On April 23, 1910, Teddy Roosevelt presented a spectacular speech at the Sorbonne in Paris, France.

The title of his argument was — “Citizenship in a Republic” — and here is the famous “Man in The Arena” excerpt:

It is not the critic who counts; not the man who points out how the strong man stumbles, or where the doer of deeds could have done them better.

The credit belongs to the man who is actually in the arena, whose face is marred by dust and sweat and blood; who strives valiantly; who errs, who comes short again and again, because there is no effort without error and shortcoming; but who does actually strive to do the deeds; who knows great enthusiasms, the great devotions; who spends himself in a worthy cause; who at the best knows in the end the triumph of high achievement, and who at the worst, if he fails, at least fails while daring greatly, so that his place shall never be with those cold and timid souls who neither know victory nor defeat.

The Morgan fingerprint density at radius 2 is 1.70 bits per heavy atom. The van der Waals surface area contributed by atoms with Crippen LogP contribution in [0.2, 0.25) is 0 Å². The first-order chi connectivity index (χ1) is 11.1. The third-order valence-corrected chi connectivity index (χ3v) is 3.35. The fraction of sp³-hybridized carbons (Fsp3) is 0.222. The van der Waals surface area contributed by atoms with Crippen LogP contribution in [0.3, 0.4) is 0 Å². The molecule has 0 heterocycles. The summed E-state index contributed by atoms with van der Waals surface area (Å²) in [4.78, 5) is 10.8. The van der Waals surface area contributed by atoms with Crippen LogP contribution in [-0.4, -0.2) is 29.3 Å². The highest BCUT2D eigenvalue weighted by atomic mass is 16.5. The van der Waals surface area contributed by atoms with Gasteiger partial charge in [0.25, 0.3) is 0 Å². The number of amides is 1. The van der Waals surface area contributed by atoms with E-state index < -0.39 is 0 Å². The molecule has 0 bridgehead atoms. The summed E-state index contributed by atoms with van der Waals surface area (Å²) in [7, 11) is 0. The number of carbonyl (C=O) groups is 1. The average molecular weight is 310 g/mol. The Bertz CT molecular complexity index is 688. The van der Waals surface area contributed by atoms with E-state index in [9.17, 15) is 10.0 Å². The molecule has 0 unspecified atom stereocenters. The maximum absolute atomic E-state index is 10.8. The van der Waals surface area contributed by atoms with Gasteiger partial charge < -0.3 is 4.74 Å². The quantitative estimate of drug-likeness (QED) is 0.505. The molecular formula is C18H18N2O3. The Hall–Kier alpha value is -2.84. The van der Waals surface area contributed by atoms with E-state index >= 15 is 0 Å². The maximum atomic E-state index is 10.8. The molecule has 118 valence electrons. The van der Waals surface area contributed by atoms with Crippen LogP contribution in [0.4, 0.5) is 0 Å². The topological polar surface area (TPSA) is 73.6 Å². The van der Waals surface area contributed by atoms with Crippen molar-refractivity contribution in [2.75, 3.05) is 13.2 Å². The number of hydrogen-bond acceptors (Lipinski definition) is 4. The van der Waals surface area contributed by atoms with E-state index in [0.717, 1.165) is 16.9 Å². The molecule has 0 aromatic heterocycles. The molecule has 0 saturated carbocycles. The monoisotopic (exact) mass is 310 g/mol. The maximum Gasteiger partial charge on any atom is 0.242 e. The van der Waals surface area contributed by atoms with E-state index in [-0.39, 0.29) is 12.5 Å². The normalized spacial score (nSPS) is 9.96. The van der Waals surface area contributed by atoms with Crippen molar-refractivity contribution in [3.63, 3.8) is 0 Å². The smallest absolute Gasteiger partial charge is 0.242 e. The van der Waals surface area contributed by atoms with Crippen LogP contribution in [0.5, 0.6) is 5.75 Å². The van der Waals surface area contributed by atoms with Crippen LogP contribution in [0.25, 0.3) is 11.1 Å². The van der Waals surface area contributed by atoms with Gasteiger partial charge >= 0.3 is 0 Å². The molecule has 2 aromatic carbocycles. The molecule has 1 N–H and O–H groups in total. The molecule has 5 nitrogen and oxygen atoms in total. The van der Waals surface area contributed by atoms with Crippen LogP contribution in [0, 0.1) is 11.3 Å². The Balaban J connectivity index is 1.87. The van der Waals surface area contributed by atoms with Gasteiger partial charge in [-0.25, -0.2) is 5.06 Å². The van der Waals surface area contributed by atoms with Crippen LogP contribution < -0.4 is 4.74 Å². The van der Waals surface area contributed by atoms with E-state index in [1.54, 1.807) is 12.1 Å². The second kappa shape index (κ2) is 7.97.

More than a century has passed since those words were first spoken.  Have we taken any of it to heart?

Those words are magnificent and sting many of us today about the reality of living a right, involved, life and not one of compunction and disengagement.

We are honor bound to action — yet many of us allow moral duty and participation to wither to others because we don’t want to get dirty or have people not like us.

So those non-actors among us take the path of least resistance that allows them to stay on the middling narrow with nary a thought about those around them who are suffering and seeking peace and fighting for human relevance.

For those who are not in the arena, their lives are but experiments in pretending and the results are imaginary and dangerous to the citizen core.  When we have leaders who push us into war based on lies, and who had no previous service in the arena, we are all exposed as frauds and hucksters under the cover of freedom.  We wonder how some men can claim the moral high ground when they have never slept one moment in their own sweat or bathed in the blood of their friends and enemies.

When pretenders set national agendas — the end of the empire is nigh on high — and that ending will be well-deserved, even if ill-gotten, because the people need to be led by earned wisdom and not by a frittering wondering.